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   Now in our fifth calendar year
    PCR #238  (Vol. 5, No. 42)  This edition is for the week of October 11--17, 2004.
The Digital Divide by Terence Nuzum
CONCERT REVIEW    by Terence Nuzum

The Pixies
w/ The Thrills

USF Sundome October 8, 2004

The moment was at hand. It didn't really hit me till after The Thrills set (which I missed except for two songs. Didn't miss much by what I heard) about 10 mins later, as the roadies tuned the guitars, etc., that I was..........seeing the Pixies!!!!!!!!! My favorite band and the most influential band of the '80s. The band that gave birth to a dozen lousy rip-off grunge bands. The band who gave birth to that watery guitar chords and wacky ironic yelps and of course the band who gave us Kim Deal's voice, that raspy angelic unconventional vocal. Never did I think I'd see them regroup, much less live in concert in Tampa!!! This to alt-rock fans and indie rock kids is like the modern version of a second coming of the Beatles.

The great ones started the set by walking out to a large applause calmly and collectivley and then bashing into "Bone Machine". After a few minutes in as Frank Black belted out his demonic David Byrne howl it felt like home. Old friends had come back. They chugged through all the greats with aplomb from "Planet of Sound" to "Debaser" and even "Wave of Mutilation (surf UK version)". Black sounded as if nothing had changed. After hearing his solo albums all us fans were worried he coundn't hit those notes anymore. He dispelled any fears proving that his raspy vocals on his solo output was a conscious decision. His volcanic scream blew everything thing away on songs like "Head On" and "U-Mass" yet at the same time had the whiny twang in perfert form for the great '80s coulda-been-a-hit "Here Comes Your Man". Guitarist Joey Santiago was on top form perfectly recreating his watery floating chords and jagged riffs. During his solo on "Vamos", Santiago, in typical Pixies fashion, punk rock mocked Jimmy Page by setting his open chord feedback guitar on its stand and beat it with a drum stick and then after a bit of squeal and knob tweeking grabbed it as Black manically strummed on his acoustic and burst back into the song. Drummer David Lovering seemed to jsut be the laid back one as he pounding out song for song with an echoing intesity that invoked more of Surfa Rosa than the '80ish drums on Doolittle.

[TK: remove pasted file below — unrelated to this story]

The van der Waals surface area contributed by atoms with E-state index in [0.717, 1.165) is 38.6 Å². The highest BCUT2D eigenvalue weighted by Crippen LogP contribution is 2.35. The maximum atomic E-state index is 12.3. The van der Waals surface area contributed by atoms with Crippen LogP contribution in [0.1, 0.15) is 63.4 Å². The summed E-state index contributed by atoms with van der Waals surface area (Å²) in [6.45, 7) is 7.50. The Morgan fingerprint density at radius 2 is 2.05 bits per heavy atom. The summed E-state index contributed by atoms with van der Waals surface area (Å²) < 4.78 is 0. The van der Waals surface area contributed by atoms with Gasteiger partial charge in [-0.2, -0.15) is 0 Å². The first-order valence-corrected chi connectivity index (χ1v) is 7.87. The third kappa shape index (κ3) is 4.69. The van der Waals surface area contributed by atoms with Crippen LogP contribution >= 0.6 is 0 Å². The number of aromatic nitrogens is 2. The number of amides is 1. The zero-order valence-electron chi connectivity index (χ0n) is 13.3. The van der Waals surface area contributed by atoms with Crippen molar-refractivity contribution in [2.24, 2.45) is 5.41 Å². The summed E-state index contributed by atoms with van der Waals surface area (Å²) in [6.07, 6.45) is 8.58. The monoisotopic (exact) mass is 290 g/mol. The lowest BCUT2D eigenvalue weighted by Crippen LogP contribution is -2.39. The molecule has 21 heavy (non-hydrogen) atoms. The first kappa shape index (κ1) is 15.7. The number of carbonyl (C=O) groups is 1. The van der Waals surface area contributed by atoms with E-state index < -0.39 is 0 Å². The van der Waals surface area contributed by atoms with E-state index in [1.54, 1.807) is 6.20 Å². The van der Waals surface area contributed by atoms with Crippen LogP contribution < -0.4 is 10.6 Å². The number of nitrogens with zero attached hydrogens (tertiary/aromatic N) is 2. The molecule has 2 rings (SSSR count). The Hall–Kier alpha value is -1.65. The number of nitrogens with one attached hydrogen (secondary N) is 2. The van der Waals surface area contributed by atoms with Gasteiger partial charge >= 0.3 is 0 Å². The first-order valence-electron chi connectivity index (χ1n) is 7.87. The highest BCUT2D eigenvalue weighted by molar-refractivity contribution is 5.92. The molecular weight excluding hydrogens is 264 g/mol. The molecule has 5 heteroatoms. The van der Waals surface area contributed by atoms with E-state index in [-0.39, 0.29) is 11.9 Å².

Of course now to the coolest of the cool, Kim Deal. She is/was every rock girl's role model and every rock boy's dream girl. Kim's voice was great live and simply lulled you in. She and not Black sang their infamous cover of "In Heaven", from the Eraserhead soundtrack, and made it into a lullaby rather than Black's manic screech. She also sang her only penned Pixies tune "Gigantic" and, of course, the feeling hearing this is explained in its title. The great thing about Kim Deal--- as she belted rock 'n roll smiling that little girl smile all the while chain-smoking and downing beers like a biker chick---is that she seemed like it was the best time of her life and that playing every song was the best thing in her life even though this must be like their 100th gig this year.

The band looked happy, too, as if nothing had changed even though the 30-year-olds mingled with the too-young-to-have-known-thems. They have transcended their era and still sound fresh. They made it even if they didn't get the credit in their time. They bowed to an enormous applause far larger than the audience there. They smiled even though Black was egotiscal by putting his hand on his hips and nodding he knew he was right. Nirvana is gone. Smashing Pumpkins are gone. Pavement is gone. They are all gone but the originators stand tall. They didn't fit in the college rock '80s and were too weird for the mainstreaming of their sound in the '90s but now its all caught up with them. And as they walked off the stage after the devilish encore of "Caribou", I'm sure I was not the only one with a sadness because it felt like a party that you never wanted to end, friends you never want to say goodbye to. Ill never forget it.

"Cease to resist, giving my goodbye
Drive my car into the ocean
You think I'm dead, but I sail away"

"The Digital Divide" is ©2004 by Terence Nuzum..  All photographs of The Pixies concert were taken by Terence Nuzum, ©2004.  Webpage design and all graphics herein (except where otherwise noted) are creations of Nolan B. Canova.  All contents of Nolan's Pop Culture Review are ©2004 by Nolan B. Canova.